Some people like to say that solar power is free, but that’s not exactly true. Solar power fuel (sunlight) is free, but to take advantage of that fuel you need the proper solar equipment (and that can get pretty expensive!).
Based on a solar panel system size of 6.5 kW and a price of $3.10 per watt, the average cost of solar panels is $20,150. There is a wide variation in real-world prices, however, due to differences in incentives, financing, and other factors.
Suffice it to say the cost of a solar installation can get complicated pretty quickly. We’re going to make things as simple as possible by answering the following questions:
- What factors affect the cost of a solar installation?
- How can solar incentives reduce your costs?
- What is the best way to finance your solar panels?
- How much money will you save with a solar energy system?
When you have answers to these questions, you will have a better idea of what solar energy costs you should expect. Let’s start with what can affect the price of a solar power system.
What Factors Affect The Cost of a Solar Installation?
When people ask how much solar panels cost, they usually receive a very familiar answer: ‘It depends’. Unfortunately there is no way to avoid this frustrating answer as there are many factors that affect the cost of solar panels.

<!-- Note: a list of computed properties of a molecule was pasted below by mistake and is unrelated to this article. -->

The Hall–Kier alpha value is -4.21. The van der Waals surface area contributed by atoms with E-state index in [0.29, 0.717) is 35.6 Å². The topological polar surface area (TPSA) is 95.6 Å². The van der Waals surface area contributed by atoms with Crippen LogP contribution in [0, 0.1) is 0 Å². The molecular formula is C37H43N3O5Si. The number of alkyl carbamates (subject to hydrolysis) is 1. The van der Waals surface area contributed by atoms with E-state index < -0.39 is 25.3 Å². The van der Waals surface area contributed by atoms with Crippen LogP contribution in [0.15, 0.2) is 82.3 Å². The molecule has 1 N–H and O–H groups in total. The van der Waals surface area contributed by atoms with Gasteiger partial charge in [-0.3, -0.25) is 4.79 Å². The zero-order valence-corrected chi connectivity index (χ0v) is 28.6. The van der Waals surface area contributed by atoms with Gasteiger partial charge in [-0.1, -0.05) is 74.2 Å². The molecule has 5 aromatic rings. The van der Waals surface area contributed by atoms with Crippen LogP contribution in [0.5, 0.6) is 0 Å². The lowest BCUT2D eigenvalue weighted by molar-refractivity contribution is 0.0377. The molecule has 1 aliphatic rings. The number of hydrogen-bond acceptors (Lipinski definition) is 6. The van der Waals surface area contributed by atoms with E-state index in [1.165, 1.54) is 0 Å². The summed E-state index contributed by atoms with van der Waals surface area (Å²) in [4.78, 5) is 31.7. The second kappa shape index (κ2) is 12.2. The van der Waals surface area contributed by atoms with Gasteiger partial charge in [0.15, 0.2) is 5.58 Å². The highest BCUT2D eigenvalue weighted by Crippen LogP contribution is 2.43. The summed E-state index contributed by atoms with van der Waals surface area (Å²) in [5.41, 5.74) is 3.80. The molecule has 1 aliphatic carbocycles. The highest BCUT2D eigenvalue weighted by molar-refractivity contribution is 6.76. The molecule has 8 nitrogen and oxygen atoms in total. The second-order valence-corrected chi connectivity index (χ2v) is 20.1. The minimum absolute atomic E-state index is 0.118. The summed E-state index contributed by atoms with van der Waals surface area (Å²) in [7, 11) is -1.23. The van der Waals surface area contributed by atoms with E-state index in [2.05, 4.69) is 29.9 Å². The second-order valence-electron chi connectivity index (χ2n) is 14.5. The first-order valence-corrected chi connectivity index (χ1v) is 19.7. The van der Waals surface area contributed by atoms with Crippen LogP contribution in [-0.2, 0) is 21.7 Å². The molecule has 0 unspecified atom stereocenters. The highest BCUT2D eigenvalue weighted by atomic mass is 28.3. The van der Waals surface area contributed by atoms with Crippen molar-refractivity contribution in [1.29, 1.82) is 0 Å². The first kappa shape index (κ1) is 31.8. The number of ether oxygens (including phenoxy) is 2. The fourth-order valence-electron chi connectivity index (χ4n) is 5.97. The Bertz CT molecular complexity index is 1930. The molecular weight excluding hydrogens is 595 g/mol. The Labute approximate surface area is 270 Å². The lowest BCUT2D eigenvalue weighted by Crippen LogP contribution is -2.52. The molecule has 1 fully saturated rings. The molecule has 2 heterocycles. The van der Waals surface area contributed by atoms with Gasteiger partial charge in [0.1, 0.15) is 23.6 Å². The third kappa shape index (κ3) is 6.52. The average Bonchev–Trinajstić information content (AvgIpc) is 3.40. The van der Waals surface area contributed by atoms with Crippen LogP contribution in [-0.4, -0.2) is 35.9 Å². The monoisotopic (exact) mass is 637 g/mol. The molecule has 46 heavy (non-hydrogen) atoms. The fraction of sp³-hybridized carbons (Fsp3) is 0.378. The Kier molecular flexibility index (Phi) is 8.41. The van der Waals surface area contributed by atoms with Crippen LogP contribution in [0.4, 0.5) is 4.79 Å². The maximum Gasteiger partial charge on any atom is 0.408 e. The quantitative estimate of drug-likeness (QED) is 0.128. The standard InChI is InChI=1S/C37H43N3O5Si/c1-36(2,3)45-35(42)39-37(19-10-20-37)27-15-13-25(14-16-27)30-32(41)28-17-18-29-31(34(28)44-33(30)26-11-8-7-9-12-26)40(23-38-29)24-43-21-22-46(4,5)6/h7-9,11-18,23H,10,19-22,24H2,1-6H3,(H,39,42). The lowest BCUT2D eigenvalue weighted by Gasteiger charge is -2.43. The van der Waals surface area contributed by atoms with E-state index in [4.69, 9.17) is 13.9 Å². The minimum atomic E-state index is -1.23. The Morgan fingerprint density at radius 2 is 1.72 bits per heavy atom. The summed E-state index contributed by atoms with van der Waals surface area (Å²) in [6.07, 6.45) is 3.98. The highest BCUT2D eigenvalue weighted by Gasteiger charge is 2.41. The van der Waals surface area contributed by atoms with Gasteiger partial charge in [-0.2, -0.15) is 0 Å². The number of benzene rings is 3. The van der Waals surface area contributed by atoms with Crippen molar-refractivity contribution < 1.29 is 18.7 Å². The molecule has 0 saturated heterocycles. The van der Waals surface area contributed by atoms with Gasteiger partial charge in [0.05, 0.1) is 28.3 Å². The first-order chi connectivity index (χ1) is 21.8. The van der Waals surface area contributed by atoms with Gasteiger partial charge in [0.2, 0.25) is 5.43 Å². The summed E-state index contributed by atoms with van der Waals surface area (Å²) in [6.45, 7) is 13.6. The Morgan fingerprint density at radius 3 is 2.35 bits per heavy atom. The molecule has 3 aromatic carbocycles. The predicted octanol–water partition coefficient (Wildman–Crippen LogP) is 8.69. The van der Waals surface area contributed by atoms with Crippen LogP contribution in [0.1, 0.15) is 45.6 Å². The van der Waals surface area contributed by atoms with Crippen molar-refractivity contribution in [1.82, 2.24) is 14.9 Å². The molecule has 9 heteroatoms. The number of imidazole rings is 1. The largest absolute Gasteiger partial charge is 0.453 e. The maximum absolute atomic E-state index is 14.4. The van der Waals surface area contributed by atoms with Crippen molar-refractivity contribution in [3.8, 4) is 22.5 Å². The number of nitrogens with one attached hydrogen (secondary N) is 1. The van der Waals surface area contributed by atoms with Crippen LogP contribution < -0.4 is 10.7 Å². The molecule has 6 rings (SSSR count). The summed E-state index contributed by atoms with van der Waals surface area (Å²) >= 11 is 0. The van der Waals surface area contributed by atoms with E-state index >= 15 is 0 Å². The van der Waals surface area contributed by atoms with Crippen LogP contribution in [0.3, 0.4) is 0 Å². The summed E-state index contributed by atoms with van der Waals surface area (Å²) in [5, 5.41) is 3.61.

Let’s take a look at some of these factors so you’ll know how much you should expect to pay for your solar installation. The following factors can significantly affect your solar price:
- Size of Solar Power System
- Type of Solar Panels
- Solar Batteries Included?
Size of Solar Power System
The size of the solar power system you choose will have a big impact on your costs. Solar power systems are sized in ‘kilowatts’ (a kilowatt is a thousand watts). The total system size is determined by adding up the wattage rating of the solar panels. For instance, if you install 10 solar panels that are rated at 400 watts each, your total system size is 10 x 400 = 4000 watts or 4 kilowatts (kW).
Based on a price of $3.10 per watt, a 4kW system would cost $12,400 whereas a 10kW system would cost $31,000. That’s a pretty big difference! So how do you decide what size of solar energy system to install?
The first thing to consider is the roof space you have available. This may limit the potential size of your solar installation before any other considerations are made. You should also consider your budget and know how much you’re able to spend. Thirdly, use your electric bills to calculate your electricity usage in kilowatt hours (kWh). You can then decide if you want to eliminate your bill or just reduce it.
All of these considerations will affect your choice of what size of solar system to install.
Type of Solar Panels
In addition to deciding on the size of your solar power system, you will also have the following solar panel options:
- Usually offer the highest solar panel efficiency. These panels are also a little more expensive.
- Less efficient than monocrystalline panels. These panels are also cheaper than the monocrystalline variety, however, and may be your best ‘dollar per watt’ option.
- Not as popular as the crystalline panel options and they only make up about 10% of the solar PV market. These panels are higher cost and don’t offer significant advantages in most residential and commercial applications.